If you have an ACS member number, please enter it here so we can link this account to your membership. (optional)

ACS values your privacy. By submitting your information, you are gaining access to C&EN and subscribing to our weekly newsletter. We use the information you provide to make your reading experience better, and we will never sell your data to third party members.



Award For Volunteer Service To The American Chemical Society

Recipients are honored for contributions of major significance to chemistry

by Linda R. Raber
February 16, 2009 | A version of this story appeared in Volume 87, Issue 7

Credit: Courtesy of Mary Virginia Orna
Credit: Courtesy of Mary Virginia Orna

Sponsored by ACS

Sister Mary Virginia Orna is an Ursuline nun living in a religious community of sisters whose motto is "Serviam," Latin for "I will serve." She laughingly tells C&EN, "Sitting in our common computer room right above my head is a sign that says, 'God put me on this earth to accomplish a certain number of things. Right now, I am so far behind that I think I will never die.' "

Orna is being honored for significant contributions to the goals and objectives of ACS. The award will recognize her "unstinting service to the society, its council and committees, the Division of Chemical Education and the Division of the History of Chemistry, her students and colleagues, and humanity."

Orna, 74, is a professor of chemistry at the College of New Rochelle, in New York. She has lectured and published widely in the areas of color chemistry and archaeological chemistry; she has addressed 115 ACS local sections and 50 high schools, as well as having presented 15 named lectureships. In addition, she has led workshops for more than 400 high school teachers.

She is active in several ACS divisions, having served as chair of the Division of the History of Chemistry and of the Division of Chemical Education. She is currently serving as councilor for the Division of the History of Chemistry. Orna has also served on various ACS national committees, including the Committee on Committees, the Committee on Nominations & Elections, and the Divisional Activities Committee. She currently is serving on the Council Policy Committee.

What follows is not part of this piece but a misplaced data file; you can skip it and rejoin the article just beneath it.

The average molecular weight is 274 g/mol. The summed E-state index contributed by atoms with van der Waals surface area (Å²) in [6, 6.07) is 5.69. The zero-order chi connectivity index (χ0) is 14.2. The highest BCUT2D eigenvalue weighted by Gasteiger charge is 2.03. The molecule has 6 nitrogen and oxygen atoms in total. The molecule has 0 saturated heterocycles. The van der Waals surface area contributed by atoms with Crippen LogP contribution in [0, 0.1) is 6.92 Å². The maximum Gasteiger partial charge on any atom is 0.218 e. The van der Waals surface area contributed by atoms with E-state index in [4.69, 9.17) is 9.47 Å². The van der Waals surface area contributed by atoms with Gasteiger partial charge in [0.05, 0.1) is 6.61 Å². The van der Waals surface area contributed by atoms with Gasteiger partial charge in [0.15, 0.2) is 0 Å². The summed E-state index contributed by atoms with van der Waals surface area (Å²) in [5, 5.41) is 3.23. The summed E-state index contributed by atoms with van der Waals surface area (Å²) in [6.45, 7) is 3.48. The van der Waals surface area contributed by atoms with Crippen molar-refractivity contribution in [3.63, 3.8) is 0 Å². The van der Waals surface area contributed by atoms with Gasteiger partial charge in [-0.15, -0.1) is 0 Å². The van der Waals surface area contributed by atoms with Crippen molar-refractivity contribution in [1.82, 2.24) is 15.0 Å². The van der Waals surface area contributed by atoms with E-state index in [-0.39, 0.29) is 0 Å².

Of her service, one colleague says, "She is the ideal member to have on a committee. You assign her a task, and she does the homework, follows up, and stays with it until you call her off. Like a bulldog!"

Given the level of her involvement, it would be easy to conclude that many of her contributions must have been superficial. Surely, even an extraordinarily gifted and dedicated individual would not be able to sustain that level of unselfish service to the profession. Two distinguished editors of chemical publications supporting Orna's nomination bear witness: "She has done it all—and to a quality standard unmatched by anyone we have known."

Orna received a bachelor's degree in chemistry from Chestnut Hill College, in Philadelphia, followed by M.S. and Ph.D. degrees in chemistry and analytical chemistry, respectively, from Fordham University. She received a master's degree in religious education from Catholic University of America in 1967.

Orna was a 1984 recipient of the Chemical Manufacturers Association's Catalyst Award for excellence in college chemistry teaching, ACS's 1989 George C. Pimentel Award in Chemical Education, the 1989 Council for the Advancement & Support of Education New York State Professor of the Year & National Gold Medalist Award, a 1989 Merck Innovation Award, and the 1996 James Flack Norris Award for Outstanding Achievement in the Teaching of Chemistry. She was a Fulbright Fellow in Israel (1994–95), where she lectured at Hebrew University, Weizmann Institute of Science, and Shenkar College of Textile Technology. She received the New England Association of Chemistry Teachers Timm Award in 2001.

Reflecting on her selection for the award, Orna tells C&EN, "I feel that my communities complement one another in such a way as to make an integral whole. And since this is one of the main purposes of life, to walk before the Lord as a whole (integral) person, brought about and supported by so many of my ACS friends and colleagues, this award means all the world to me. I am so grateful to everyone with whom I have worked; each one participates in this award."

Orna will present the award lecture at the ChemLuminary Award celebration at the fall ACS national meeting in Washington, D.C.


This article has been sent to the following recipient:

Chemistry matters. Join us to get the news you need.